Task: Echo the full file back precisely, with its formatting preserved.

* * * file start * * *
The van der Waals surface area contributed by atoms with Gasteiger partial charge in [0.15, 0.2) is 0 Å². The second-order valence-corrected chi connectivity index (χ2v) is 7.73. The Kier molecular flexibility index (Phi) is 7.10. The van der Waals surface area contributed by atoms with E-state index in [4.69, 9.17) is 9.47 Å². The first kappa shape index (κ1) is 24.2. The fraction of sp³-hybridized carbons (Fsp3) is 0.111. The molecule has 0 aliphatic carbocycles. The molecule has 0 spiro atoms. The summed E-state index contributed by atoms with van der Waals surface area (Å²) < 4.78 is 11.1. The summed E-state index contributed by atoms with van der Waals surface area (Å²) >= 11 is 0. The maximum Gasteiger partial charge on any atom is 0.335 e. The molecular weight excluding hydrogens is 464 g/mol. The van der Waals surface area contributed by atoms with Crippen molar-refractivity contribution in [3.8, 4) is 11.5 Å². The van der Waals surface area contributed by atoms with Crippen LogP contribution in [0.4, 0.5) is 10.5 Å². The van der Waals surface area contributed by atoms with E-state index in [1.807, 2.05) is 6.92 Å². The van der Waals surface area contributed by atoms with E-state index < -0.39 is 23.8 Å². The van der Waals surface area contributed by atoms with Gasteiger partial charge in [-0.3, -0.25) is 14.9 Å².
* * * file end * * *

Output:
The van der Waals surface area contributed by atoms with Gasteiger partial charge in [0.15, 0.2) is 0 Å². The second-order valence-corrected chi connectivity index (χ2v) is 7.73. The Kier molecular flexibility index (Phi) is 7.10. The van der Waals surface area contributed by atoms with E-state index in [4.69, 9.17) is 9.47 Å². The first kappa shape index (κ1) is 24.2. The fraction of sp³-hybridized carbons (Fsp3) is 0.111. The molecule has 0 aliphatic carbocycles. The molecule has 0 spiro atoms. The summed E-state index contributed by atoms with van der Waals surface area (Å²) < 4.78 is 11.1. The summed E-state index contributed by atoms with van der Waals surface area (Å²) >= 11 is 0. The maximum Gasteiger partial charge on any atom is 0.335 e. The molecular weight excluding hydrogens is 464 g/mol. The van der Waals surface area contributed by atoms with Crippen molar-refractivity contribution in [3.8, 4) is 11.5 Å². The van der Waals surface area contributed by atoms with Crippen LogP contribution in [0.4, 0.5) is 10.5 Å². The van der Waals surface area contributed by atoms with E-state index in [1.807, 2.05) is 6.92 Å². The van der Waals surface area contributed by atoms with E-state index < -0.39 is 23.8 Å². The van der Waals surface area contributed by atoms with Gasteiger partial charge in [-0.3, -0.25) is 14.9 Å².